Wednesday, February 6, 2008

Paithani – Nine-yards of Gold and Silk

Paithani is a gold and silk sari named after the Paithan region in Maharashtra state where they are woven by hand. Made from very fine silk, it is considered as one of the richest saris in Maharashtra.

Paithani evolved from a cotton base to a silk base. Silk was used in weft designs and in the borders, whereas cotton was used in the body of the fabric. Present day Paithani has no trace of cotton.

It is characterized by borders of an oblique square design, and a pallu with a peacock design. Among other varieties, single colored and kaleidoscope-colored designs are also popular. The kaleidoscopic effect is achieved by using one color for weaving lengthwise and another for weaving widthwise.

Paithani fabric is woven entirely on handlooms; the special dhoop-chaav (light and shade) effect is achieved by bringing two different coloured silk threads together in the process of a simple tabby weave. It has an ornamental zari border and pallav, and buttis (little designs) of tara (star), mor (peacock), popat (parrot), kuyri (mango), rui phool (flower) paisa (coin), pankha (fan), kalas pakli (petal), kamal (lotus), chandrakor (moon), narli (coconut) and so on. Many of these designs are found on the border and pallav in different sizes and patterns.

The designs show the Buddhist influence of the panels of Ajanta close by. The kamal (lotus), hans (swan), asawalli (flowering vines), bangadi mor (peacock in bangle), tota-maina and humarparinda (peasant bird) are some of the common designs for the sari.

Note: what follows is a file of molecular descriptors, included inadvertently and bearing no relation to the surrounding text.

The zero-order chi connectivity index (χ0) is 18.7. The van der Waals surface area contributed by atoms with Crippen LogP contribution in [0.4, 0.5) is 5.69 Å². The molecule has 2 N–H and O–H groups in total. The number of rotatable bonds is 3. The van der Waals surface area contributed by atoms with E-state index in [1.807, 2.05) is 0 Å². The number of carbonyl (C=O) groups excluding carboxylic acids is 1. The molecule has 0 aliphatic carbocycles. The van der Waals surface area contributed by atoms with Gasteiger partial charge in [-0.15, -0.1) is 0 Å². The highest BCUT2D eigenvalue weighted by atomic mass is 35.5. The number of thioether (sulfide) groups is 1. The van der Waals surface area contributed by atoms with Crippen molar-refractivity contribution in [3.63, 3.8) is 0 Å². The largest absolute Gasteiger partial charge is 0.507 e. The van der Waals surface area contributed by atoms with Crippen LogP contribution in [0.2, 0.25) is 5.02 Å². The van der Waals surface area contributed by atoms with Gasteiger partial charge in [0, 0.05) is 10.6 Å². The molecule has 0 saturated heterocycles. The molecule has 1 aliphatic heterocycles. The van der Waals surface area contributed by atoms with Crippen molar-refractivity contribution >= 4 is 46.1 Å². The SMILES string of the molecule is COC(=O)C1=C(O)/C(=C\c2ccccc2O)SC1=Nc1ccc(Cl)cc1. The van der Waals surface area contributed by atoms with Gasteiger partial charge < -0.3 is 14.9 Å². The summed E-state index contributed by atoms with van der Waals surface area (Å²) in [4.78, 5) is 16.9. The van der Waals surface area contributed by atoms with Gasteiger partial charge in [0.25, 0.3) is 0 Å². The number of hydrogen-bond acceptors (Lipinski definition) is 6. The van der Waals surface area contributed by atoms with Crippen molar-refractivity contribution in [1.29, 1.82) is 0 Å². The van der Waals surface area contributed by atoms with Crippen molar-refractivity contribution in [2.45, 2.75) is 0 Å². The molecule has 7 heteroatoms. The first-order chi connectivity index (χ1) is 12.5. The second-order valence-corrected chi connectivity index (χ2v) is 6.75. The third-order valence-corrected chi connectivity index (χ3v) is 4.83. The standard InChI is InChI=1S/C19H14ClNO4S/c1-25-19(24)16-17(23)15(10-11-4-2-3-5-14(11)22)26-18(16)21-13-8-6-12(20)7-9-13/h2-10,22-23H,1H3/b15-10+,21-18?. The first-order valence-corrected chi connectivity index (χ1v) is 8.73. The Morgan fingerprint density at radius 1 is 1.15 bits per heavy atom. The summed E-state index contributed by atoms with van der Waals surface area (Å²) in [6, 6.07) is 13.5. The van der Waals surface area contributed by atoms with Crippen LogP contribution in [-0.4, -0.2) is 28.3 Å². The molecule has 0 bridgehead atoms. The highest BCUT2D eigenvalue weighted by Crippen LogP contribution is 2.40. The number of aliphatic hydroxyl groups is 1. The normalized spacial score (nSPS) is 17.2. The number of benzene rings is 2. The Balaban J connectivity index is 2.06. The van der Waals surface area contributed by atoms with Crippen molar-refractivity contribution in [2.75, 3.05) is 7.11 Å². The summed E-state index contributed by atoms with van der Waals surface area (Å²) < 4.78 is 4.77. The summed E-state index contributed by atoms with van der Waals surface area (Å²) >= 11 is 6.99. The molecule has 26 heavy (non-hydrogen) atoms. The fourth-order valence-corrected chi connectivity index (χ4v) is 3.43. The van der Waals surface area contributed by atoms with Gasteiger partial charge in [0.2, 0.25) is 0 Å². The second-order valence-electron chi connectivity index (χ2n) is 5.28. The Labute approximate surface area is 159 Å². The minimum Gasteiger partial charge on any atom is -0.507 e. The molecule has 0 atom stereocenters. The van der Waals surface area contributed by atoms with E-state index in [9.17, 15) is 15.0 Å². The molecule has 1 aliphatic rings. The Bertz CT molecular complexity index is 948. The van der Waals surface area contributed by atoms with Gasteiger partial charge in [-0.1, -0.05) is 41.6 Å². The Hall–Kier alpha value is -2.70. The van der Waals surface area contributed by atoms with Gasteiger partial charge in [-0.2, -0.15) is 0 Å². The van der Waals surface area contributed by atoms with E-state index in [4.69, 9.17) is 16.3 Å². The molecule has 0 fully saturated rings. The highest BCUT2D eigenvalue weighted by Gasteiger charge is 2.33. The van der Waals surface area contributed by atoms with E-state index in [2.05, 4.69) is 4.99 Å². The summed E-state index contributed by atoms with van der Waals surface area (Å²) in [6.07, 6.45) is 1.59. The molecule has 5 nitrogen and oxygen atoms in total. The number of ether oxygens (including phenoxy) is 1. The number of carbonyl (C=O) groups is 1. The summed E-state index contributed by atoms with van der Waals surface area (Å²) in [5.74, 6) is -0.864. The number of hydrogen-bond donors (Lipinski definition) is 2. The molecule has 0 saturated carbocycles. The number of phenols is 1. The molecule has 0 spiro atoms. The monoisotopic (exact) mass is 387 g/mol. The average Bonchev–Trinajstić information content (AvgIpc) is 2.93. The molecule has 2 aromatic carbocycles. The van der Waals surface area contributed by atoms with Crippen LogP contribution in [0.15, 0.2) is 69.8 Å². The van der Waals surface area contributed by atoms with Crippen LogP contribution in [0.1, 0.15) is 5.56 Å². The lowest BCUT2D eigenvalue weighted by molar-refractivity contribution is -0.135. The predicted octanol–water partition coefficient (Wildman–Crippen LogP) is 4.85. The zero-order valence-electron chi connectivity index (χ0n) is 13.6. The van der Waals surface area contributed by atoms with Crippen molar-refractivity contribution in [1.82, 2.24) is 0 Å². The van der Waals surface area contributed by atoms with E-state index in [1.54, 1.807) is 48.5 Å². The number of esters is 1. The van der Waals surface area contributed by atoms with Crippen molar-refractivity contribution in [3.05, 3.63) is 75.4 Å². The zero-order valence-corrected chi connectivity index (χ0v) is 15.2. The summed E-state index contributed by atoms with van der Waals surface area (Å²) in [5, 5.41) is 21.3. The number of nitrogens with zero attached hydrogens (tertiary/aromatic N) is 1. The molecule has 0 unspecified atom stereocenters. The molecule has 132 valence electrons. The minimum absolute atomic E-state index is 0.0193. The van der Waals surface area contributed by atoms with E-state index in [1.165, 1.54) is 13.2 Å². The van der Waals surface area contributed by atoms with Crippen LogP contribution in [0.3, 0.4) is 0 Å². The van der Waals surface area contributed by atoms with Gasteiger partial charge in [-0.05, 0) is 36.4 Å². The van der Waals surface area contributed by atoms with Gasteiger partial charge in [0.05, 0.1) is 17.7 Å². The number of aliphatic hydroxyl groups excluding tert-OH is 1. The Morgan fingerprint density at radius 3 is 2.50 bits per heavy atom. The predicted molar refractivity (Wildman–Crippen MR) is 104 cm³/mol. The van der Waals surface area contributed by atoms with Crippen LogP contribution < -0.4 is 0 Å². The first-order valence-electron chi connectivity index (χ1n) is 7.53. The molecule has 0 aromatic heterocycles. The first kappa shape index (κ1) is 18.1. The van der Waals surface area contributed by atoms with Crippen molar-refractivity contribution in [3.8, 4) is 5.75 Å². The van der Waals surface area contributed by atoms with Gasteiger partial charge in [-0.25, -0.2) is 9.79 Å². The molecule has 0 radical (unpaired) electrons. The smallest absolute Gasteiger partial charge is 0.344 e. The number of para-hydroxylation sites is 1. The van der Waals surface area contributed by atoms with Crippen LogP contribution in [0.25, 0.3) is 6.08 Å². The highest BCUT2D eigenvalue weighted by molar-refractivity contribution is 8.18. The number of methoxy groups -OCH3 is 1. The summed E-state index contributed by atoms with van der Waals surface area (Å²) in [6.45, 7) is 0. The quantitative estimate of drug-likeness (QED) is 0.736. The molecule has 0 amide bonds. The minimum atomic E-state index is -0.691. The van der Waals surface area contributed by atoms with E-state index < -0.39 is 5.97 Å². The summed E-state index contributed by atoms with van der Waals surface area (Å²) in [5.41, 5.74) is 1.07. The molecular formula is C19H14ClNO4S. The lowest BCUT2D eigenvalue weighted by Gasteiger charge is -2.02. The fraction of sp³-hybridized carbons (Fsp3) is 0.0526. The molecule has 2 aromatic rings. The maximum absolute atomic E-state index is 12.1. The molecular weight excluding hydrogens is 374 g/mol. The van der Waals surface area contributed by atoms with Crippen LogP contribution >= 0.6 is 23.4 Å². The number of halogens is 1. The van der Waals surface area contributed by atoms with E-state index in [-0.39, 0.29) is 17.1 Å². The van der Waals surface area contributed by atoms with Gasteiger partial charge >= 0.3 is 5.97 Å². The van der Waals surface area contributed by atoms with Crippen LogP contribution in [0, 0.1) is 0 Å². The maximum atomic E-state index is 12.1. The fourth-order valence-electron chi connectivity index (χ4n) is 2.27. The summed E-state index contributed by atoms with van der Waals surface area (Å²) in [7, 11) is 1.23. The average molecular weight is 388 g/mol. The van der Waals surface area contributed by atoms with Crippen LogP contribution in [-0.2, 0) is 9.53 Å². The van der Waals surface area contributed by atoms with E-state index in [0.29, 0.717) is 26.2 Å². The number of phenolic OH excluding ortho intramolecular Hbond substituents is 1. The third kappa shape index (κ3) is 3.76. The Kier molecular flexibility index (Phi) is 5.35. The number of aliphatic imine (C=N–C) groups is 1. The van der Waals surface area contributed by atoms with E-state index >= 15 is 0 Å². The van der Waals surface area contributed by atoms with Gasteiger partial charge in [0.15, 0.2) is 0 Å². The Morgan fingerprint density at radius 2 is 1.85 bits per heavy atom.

The dominant traditional colours of vegetable dyes included neeligunji (blue), pasila (red and green), gujri (black and white), mirani (black and red), motiya (pink), kusumbi (purplish red), brinjal (purple), peacock (blue/green) and pophali (yellow).

In the olden days the zari was drawn from pure gold, but silver is the affordable substitute today. The zari comes from Surat, the resham (silk) from Bangalore. This raw silk is cleansed with caustic soda, dyed in the requisite shades, the threads carefully separated. Today's market also abounds in spurious material, cheap at Rs. 2000, minus quality texture and durability.

The sari takes its own time to get woven, from two weeks to a year, depending on the intricacy of the pattern. The cost can be anything from Rs. 5000 to Rs. 50,000. Saris worth over a lakh of rupees apiece are made to order.

by Chandana Banerjee


Only said...

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Anonymous said...

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